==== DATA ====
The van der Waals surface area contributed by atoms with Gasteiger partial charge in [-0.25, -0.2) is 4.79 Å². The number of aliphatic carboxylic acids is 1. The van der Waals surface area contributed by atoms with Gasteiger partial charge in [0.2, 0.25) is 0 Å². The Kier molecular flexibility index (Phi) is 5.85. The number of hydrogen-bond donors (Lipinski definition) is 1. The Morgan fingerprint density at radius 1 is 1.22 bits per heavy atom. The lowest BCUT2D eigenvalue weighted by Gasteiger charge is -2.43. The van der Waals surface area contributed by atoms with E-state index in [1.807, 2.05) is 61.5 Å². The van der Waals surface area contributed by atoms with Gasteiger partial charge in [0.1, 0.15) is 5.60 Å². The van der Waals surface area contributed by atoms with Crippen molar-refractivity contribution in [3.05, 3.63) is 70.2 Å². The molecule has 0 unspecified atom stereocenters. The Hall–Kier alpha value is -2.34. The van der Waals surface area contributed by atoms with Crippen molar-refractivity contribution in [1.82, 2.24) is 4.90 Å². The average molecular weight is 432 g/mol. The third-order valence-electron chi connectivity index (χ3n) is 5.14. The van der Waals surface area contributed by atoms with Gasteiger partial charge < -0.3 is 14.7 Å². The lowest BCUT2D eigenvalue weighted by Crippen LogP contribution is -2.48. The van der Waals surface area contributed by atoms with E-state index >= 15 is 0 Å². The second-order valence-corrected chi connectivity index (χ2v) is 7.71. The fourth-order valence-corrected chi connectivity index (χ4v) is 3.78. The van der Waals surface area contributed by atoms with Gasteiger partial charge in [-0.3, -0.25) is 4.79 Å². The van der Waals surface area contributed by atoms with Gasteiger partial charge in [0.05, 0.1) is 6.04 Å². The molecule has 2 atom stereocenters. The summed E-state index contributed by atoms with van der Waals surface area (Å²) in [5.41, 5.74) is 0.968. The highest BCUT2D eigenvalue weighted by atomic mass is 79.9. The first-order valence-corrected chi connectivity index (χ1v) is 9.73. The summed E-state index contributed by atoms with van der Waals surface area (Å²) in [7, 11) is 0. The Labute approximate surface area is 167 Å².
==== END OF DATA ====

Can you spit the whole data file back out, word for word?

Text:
The van der Waals surface area contributed by atoms with Gasteiger partial charge in [-0.25, -0.2) is 4.79 Å². The number of aliphatic carboxylic acids is 1. The van der Waals surface area contributed by atoms with Gasteiger partial charge in [0.2, 0.25) is 0 Å². The Kier molecular flexibility index (Phi) is 5.85. The number of hydrogen-bond donors (Lipinski definition) is 1. The Morgan fingerprint density at radius 1 is 1.22 bits per heavy atom. The lowest BCUT2D eigenvalue weighted by Gasteiger charge is -2.43. The van der Waals surface area contributed by atoms with E-state index in [1.807, 2.05) is 61.5 Å². The van der Waals surface area contributed by atoms with Gasteiger partial charge in [0.1, 0.15) is 5.60 Å². The van der Waals surface area contributed by atoms with Crippen molar-refractivity contribution in [3.05, 3.63) is 70.2 Å². The molecule has 0 unspecified atom stereocenters. The Hall–Kier alpha value is -2.34. The van der Waals surface area contributed by atoms with Crippen molar-refractivity contribution in [1.82, 2.24) is 4.90 Å². The average molecular weight is 432 g/mol. The third-order valence-electron chi connectivity index (χ3n) is 5.14. The van der Waals surface area contributed by atoms with Gasteiger partial charge < -0.3 is 14.7 Å². The lowest BCUT2D eigenvalue weighted by Crippen LogP contribution is -2.48. The van der Waals surface area contributed by atoms with E-state index >= 15 is 0 Å². The second-order valence-corrected chi connectivity index (χ2v) is 7.71. The fourth-order valence-corrected chi connectivity index (χ4v) is 3.78. The van der Waals surface area contributed by atoms with Gasteiger partial charge in [-0.3, -0.25) is 4.79 Å². The van der Waals surface area contributed by atoms with Gasteiger partial charge in [0.05, 0.1) is 6.04 Å². The molecule has 2 atom stereocenters. The summed E-state index contributed by atoms with van der Waals surface area (Å²) in [5.41, 5.74) is 0.968. The highest BCUT2D eigenvalue weighted by atomic mass is 79.9. The first-order valence-corrected chi connectivity index (χ1v) is 9.73. The summed E-state index contributed by atoms with van der Waals surface area (Å²) in [7, 11) is 0. The Labute approximate surface area is 167 Å².